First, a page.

Take the power of rumour and gossip, mix in a few drops of the incipient xenophobia that lurks within the national DNA, and Labour's decision to join the Greens and New Zealand First in wanting to ban non-resident foreigners from the second-hand house market will win wide popular support.
What a shame it will do little to dampen the rampant real estate speculation in house-starved Auckland and Christchurch.
It won't create a single new home, which is the crux of the crisis facing the country's two biggest cities.
Fixating on foreign ownership misses the point. It's not as though the overseas buyer can hot-foot it from the auction room to the airport and stuff his prize new McMansion into the hold of a waiting whisper jet. And unless he leaves his new house empty - and there's a rumour to fit this proposition as well - it will remain available to the third of Aucklanders who live in rental accommodation.
A few weeks ago, the Government and Auckland Council announced a housing accord endeavouring to address the real problem, the large undersupply of housing fuelling the current buying frenzy.
A target of 39,000 new houses in three years was set - 9000 in year one, 13,000 the following year and 17,000 in year three. The Auckland Plan pinpoints the challenge. Population growth will call for 400,000 additional dwellings by 2040, meaning 13,000 new builds each year.
"This is a huge challenge given we already have a shortfall of 10,000 homes and current levels of house building are less than half the volume required."
In this context, a few houses sold to overseas buyers is just a sideshow, fuelled in part by frustrated property-seekers seeking someone to blame. They get outbid at an auction by an "Asian" and hit out. They should be denouncing the politicians who stood aside as this crisis developed.
It's hardly surprising there are people of Asian ethnicity at house auctions in Auckland. At the 2006 census, 19 per cent (268,600 people) of Auckland's population identified as Asian. By 2021, the proportion will have increased to 30 per cent (469,800). There's an influx of new citizens looking for homes.
The facts about the dreaded overseas buyers are hard to come by. In March, the BNZ and the Real Estate Institute tried to shine some light on the issue by adding extra questions in their monthly survey of more than 10,000 licensed real estate agents.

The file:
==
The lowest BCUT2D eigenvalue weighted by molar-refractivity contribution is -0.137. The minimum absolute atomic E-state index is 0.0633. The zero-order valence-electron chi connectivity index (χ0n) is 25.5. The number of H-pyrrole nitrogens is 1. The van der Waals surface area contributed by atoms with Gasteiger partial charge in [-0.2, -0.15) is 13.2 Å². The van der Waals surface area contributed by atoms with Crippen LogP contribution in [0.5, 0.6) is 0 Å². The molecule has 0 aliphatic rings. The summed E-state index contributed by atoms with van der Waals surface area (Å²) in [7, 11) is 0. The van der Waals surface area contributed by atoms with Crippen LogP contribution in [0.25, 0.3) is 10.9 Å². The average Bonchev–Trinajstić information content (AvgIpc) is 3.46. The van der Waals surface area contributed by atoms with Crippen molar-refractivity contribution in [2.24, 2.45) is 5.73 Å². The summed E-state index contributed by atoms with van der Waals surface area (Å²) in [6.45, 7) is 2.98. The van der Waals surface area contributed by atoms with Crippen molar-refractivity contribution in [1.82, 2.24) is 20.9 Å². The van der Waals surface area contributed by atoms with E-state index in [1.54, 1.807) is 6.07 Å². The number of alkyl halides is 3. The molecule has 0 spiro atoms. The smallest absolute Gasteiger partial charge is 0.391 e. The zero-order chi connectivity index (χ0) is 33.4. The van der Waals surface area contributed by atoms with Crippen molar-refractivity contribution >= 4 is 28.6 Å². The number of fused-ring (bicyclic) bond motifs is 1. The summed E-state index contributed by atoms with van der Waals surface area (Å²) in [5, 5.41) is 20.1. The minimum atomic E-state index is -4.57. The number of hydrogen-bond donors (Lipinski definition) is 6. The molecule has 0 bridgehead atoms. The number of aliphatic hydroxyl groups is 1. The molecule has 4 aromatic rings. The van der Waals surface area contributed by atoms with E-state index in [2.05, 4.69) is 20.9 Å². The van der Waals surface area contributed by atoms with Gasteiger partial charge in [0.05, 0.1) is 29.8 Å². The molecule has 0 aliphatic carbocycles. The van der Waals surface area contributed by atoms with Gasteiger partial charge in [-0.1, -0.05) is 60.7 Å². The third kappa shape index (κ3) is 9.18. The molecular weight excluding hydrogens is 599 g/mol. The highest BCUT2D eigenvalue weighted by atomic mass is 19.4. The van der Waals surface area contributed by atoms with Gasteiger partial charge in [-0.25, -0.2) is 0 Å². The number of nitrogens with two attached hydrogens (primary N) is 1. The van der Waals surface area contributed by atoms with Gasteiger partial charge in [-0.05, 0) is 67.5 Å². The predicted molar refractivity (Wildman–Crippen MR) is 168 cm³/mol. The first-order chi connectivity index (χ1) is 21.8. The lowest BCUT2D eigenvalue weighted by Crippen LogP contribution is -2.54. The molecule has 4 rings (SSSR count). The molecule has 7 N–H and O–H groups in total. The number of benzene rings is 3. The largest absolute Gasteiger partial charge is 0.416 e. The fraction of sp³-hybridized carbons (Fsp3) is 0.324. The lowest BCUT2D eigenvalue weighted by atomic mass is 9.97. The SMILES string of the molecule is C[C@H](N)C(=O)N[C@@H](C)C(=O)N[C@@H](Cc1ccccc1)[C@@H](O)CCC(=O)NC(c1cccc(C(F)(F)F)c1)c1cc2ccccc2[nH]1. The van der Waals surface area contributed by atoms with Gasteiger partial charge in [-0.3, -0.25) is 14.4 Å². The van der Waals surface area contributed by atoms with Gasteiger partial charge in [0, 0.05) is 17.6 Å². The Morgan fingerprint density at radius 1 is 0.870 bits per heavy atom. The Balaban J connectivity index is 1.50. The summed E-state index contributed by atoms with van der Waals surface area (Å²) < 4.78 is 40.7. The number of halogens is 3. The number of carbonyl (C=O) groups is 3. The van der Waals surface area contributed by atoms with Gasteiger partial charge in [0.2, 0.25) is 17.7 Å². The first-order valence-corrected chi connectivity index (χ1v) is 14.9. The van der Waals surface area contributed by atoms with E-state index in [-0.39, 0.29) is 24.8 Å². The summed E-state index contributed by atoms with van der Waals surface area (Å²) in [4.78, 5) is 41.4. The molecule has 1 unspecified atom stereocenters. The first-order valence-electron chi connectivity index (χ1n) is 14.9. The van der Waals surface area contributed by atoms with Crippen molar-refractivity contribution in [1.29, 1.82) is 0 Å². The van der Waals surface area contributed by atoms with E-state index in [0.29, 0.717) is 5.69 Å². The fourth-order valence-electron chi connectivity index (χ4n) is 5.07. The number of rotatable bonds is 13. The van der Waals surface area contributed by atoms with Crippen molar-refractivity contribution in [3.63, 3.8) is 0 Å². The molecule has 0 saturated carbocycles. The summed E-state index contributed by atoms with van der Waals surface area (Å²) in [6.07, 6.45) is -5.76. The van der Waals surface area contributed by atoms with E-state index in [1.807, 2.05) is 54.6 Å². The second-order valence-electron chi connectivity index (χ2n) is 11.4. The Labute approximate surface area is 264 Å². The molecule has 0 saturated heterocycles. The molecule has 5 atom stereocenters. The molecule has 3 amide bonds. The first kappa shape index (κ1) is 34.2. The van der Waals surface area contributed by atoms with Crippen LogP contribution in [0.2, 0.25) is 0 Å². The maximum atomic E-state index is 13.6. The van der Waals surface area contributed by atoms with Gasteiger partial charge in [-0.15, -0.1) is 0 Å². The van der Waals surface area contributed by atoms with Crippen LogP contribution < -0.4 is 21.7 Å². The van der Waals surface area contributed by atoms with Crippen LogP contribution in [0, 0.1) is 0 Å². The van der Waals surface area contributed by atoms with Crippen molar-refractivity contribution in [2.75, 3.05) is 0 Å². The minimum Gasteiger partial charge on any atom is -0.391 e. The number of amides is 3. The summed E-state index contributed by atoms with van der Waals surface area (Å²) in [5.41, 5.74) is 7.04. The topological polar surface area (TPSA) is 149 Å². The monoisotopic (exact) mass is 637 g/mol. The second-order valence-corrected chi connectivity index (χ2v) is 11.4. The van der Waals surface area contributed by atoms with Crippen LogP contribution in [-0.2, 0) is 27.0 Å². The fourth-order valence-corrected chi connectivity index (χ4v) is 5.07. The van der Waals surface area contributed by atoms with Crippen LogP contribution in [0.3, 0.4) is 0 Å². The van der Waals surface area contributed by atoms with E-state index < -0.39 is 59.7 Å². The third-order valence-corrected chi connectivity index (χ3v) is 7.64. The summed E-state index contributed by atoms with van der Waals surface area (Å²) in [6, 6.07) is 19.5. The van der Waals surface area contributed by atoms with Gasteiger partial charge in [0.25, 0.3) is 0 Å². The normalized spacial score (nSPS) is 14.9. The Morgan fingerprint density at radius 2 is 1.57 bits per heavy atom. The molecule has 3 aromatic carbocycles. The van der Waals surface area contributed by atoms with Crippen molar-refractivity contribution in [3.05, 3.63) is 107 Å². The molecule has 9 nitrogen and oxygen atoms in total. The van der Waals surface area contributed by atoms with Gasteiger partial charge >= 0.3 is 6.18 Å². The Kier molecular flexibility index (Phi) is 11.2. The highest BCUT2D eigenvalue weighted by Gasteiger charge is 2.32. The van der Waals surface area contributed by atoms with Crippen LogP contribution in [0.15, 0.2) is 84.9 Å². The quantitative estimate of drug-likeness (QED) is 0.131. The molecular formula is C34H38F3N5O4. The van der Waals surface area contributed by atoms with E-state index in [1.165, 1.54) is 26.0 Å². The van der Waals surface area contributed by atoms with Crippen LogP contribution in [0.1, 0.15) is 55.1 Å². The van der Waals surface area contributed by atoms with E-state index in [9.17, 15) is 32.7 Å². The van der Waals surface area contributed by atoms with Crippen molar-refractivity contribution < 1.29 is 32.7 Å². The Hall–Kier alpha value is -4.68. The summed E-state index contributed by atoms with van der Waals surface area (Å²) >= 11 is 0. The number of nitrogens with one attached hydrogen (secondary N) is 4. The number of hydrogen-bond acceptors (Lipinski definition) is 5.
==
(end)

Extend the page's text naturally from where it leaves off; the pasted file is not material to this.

BNZ chief economist Tony Alexander concluded: "The sprawling anecdotes regarding Auckland properties being snapped up by Chinese buyers are not supported by the evidence."
Nationwide, only 9 per cent of all sales are to people from overseas (Auckland, 11 per cent) and of these buyers, at least 40 per cent indicated to agents they intended to shift to New Zealand. The result being only between 4 per cent and 5.6 per cent of all New Zealand dwelling sales are to people not intending to live here.
Of total Auckland sales, overseas Chinese bought 2.1 per cent, British residents 2 per cent, and Australians 1.7 per cent.
According to this survey, the biggest competition for first-home buyers comes from "investors" who nationwide bought 19 per cent of available houses, compared with the 24 per cent that go to first-time buyers.
In Auckland, first buyers snapped up 23 per cent, to the investors' 22 per cent.
Unfortunately, there's no official data to back up or discredit the BNZ-REINZ voluntary survey, to which, Mr Alexander admits, only a small proportion of agents responded.
Indeed, he admitted subsequently to a Chinese journalist that "with regard to Chinese buying houses, I have yet to find a single person in New Zealand who agrees with the survey results. Everyone believes that the true level of Chinese house buying in Auckland, in particular, is much higher than my survey suggests."
Mr Alexander said he didn't believe it was as high as the anecdotes suggested, but worried that "the issue is causing societal discord ... and threatens the very good trade relationship between New Zealand and China".
His answer to the housing crisis is to ban house sales, both new and old, to non-residents as part of a comprehensive action plan which is centred on a "quick jump in house supply combined with reductions in building materials costs".
It's the sort of package that you'd think a left-leaning Opposition would embrace with open arms. It starts off with a large builder training programme which would warn investors to "think twice about their capital gain assumptions".
He would ban council development fees, "create a state-owned enterprise whose sole purpose is to undercut building materials suppliers", and initiate a new large state housing building programme. The list goes on. Capital gains tax on second properties, opening up more urban fringe land ... etc etc ... It addresses the real issues.
Mr Shearer started down the same road last November at the Labour Party conference when he announced the next Labour government would enter the housing market and build 100,000 low-cost houses over 10 years.
The plan attracted 70 per cent public support in a subsequent Herald-Digipoll survey. What a pity he didn't get up on Sunday and flesh out that proposal, instead of straying down the Winston Peters cul-de-sac.
No doubt Labour will gain popular support for the anti-foreigner move. But will a spoonful of jingoism build one extra dwelling?
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